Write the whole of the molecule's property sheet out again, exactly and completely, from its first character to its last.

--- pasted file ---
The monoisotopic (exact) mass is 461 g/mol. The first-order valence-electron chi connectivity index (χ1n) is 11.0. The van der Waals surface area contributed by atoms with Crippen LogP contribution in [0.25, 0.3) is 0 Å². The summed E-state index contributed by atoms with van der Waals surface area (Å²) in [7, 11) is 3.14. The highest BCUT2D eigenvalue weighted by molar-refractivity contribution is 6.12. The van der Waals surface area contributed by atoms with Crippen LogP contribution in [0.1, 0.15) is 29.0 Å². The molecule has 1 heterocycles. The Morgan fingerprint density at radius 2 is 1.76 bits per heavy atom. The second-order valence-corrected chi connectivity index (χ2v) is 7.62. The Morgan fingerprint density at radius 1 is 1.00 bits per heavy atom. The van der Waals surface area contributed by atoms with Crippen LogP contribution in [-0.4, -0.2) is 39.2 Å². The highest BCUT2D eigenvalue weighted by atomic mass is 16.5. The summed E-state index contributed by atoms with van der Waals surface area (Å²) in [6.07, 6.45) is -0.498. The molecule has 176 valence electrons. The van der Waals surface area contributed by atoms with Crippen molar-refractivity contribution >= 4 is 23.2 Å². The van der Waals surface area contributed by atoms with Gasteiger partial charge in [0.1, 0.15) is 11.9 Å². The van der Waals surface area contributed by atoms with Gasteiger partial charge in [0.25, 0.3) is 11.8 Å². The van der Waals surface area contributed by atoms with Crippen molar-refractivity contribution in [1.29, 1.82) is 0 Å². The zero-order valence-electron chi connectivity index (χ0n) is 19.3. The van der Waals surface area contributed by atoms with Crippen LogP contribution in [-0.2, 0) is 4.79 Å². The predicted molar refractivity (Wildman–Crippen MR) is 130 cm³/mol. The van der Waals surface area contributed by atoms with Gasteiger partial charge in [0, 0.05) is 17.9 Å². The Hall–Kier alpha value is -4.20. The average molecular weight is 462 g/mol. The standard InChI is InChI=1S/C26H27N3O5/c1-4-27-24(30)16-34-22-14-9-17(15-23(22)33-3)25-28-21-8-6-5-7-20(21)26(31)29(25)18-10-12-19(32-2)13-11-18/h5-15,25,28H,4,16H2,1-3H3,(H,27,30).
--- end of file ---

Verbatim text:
The monoisotopic (exact) mass is 461 g/mol. The first-order valence-electron chi connectivity index (χ1n) is 11.0. The van der Waals surface area contributed by atoms with Crippen LogP contribution in [0.25, 0.3) is 0 Å². The summed E-state index contributed by atoms with van der Waals surface area (Å²) in [7, 11) is 3.14. The highest BCUT2D eigenvalue weighted by molar-refractivity contribution is 6.12. The van der Waals surface area contributed by atoms with Crippen LogP contribution in [0.1, 0.15) is 29.0 Å². The molecule has 1 heterocycles. The Morgan fingerprint density at radius 2 is 1.76 bits per heavy atom. The second-order valence-corrected chi connectivity index (χ2v) is 7.62. The Morgan fingerprint density at radius 1 is 1.00 bits per heavy atom. The van der Waals surface area contributed by atoms with Crippen LogP contribution in [-0.4, -0.2) is 39.2 Å². The highest BCUT2D eigenvalue weighted by atomic mass is 16.5. The summed E-state index contributed by atoms with van der Waals surface area (Å²) in [6.07, 6.45) is -0.498. The molecule has 176 valence electrons. The van der Waals surface area contributed by atoms with Crippen molar-refractivity contribution >= 4 is 23.2 Å². The van der Waals surface area contributed by atoms with Gasteiger partial charge in [0.1, 0.15) is 11.9 Å². The van der Waals surface area contributed by atoms with Gasteiger partial charge in [0.25, 0.3) is 11.8 Å². The van der Waals surface area contributed by atoms with Crippen molar-refractivity contribution in [1.29, 1.82) is 0 Å². The zero-order valence-electron chi connectivity index (χ0n) is 19.3. The van der Waals surface area contributed by atoms with Crippen LogP contribution in [-0.2, 0) is 4.79 Å². The predicted molar refractivity (Wildman–Crippen MR) is 130 cm³/mol. The van der Waals surface area contributed by atoms with Gasteiger partial charge in [0, 0.05) is 17.9 Å². The Hall–Kier alpha value is -4.20. The average molecular weight is 462 g/mol. The standard InChI is InChI=1S/C26H27N3O5/c1-4-27-24(30)16-34-22-14-9-17(15-23(22)33-3)25-28-21-8-6-5-7-20(21)26(31)29(25)18-10-12-19(32-2)13-11-18/h5-15,25,28H,4,16H2,1-3H3,(H,27,30).